Videography courtesy of Ira Graham III Photography & Film.
COLUMBUS—Law school provides students with many important skills, but it’s still very different from practicing law. At a recent Group Mentoring Event hosted by LCLD Member firm Frost Brown Todd LLC, LCLD Mentees got a taste of what it’s like to be a practicing lawyer.
“The materials from the Program on Negotiation at Harvard Law School provide a great introduction to negotiations in the legal world,” said Erin Orndorff, Senior Associate at Frost Brown Todd, who led the exercise (featured in the video above).
Mentees and their practicing lawyer Mentors were divided into pairs; one person was tasked with representing “Sally Soprano,” an opera singer looking for work, and the other represented the Lyric Opera House, seeking a soprano for an upcoming performance. Each side received a set of materials to prepare them for the negotiation, with background information on the client and what they hoped to get out of the negotiation. After reviewing their materials individually, each pair was sent to a separate room to carry out their negotiation.
“My goal was to not go over a certain amount of money, and I did that, but the opposing counsel was very stern in her position,” said Nastasssja Stanton (pictured left), a Mentee and 1L at Capital University Law School, who represented the Lyric Opera House. “It was very good practice for future negotiations, to know what to say, what not to say, and which route to take based on what the client said.”
Each pair discussed the appropriate salary for the singer, but many also haggled over other concerns: Should the opera house provide Sally with a vocal coach? Was her salary contingent on ticket sales? How much would the opera house spend on marketing her performance? Could Sally be guaranteed only spring water and vegan meals in her dressing room?
“As a 1L, I haven’t had the opportunity to go into live action as a lawyer, so it was really cool to take some of those skills that we’ve learned and apply them,” said Diandra Gordon, also a Mentee and 1L at Capital University Law School. “It was great to think outside of the box and outside of what was on the paper to really advocate for my client—Sally became a vegan!”
After completing the individual negotiations, participants regrouped and talked over their negotiations, with Orndorff providing feedback on the negotiation strategies.
“All of the teams did a great job recognizing the Best Alternative to a Negotiation Agreement (BATNA) even though they had not heard of the concept before," Orndorff said. And while practicing lawyers proved stiff competition for the students, the exercise didn’t only benefit the Mentees.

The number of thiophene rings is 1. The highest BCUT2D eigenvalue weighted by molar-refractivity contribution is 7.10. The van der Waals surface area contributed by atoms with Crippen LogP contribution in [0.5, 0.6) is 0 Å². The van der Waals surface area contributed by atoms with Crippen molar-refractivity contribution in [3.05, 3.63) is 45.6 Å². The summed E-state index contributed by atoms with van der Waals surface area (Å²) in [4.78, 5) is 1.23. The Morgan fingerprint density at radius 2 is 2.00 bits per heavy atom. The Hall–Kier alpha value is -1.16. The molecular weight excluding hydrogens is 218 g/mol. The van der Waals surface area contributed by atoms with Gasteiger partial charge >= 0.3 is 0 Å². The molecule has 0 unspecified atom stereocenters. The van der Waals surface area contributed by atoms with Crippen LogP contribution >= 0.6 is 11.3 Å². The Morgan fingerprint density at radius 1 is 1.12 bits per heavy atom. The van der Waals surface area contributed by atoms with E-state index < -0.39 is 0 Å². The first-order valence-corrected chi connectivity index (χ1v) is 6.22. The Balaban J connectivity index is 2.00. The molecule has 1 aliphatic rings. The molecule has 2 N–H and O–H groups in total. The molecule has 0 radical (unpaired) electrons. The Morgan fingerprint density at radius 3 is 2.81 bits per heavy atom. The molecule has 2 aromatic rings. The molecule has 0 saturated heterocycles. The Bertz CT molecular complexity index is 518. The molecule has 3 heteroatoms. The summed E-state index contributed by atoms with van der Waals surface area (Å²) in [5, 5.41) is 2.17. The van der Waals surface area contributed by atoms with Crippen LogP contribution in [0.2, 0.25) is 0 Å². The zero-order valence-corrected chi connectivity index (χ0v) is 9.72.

“I usually only negotiate settlement agreements—things that aren’t quite as spicy,” said Annie Duprey, Mentor and Managing Associate at Frost Brown Todd. “It was fun to do a transactional negotiation.”
Following the exercise, Mentees had time to network with one another, their Mentors, and the other practicing lawyers in the room. Bill Nolan, Mentor and Managing Partner at Barnes & Thornburg LLP, took the time to touch base with his Mentee, Sasha Brooks, and ask about her resume.
“One of the things we talked about at our first meeting was helping Sasha find a job this summer, so we’re going to look at her resume tomorrow,” Nolan said. “She has 14 siblings and she’s the first in her family to go to law school; I think that’s special and shows a certain drive, so we want to bring that out on her resume.”
“There are a lot of mentoring programs out there, so I’m really glad LCLD is doing something a little different.” — Diandra Gordon, 2018 Mentee
Brooks, who is also a 1L at Capital University Law School, said she thinks both her Mentor’s support and the negotiation exercise will be helpful as she applies for jobs this summer.
“I think having this experience will help me put myself out there more and talk about my purpose for working at that law firm and what I can bring to the table,” she said.
Mentee Diandra Gordon also felt that the experience left her feeling more prepared for her future: “There are a lot of mentoring programs out there, so I’m really glad LCLD is doing something a little different. Not only are you matching people, but you’re doing these group events and making sure that we’re talking to our Mentors and having a meaningful experience.”
LCLD would like to thank Michelle Harrison, Erin Orndorff, and Noel Shepard from Frost Brown Todd.
For more information about the Success in Law School Mentoring Program, contact Program Manager Nancy Richardson at firstname.lastname@example.org.
Photos by Ira Graham III Photography & Film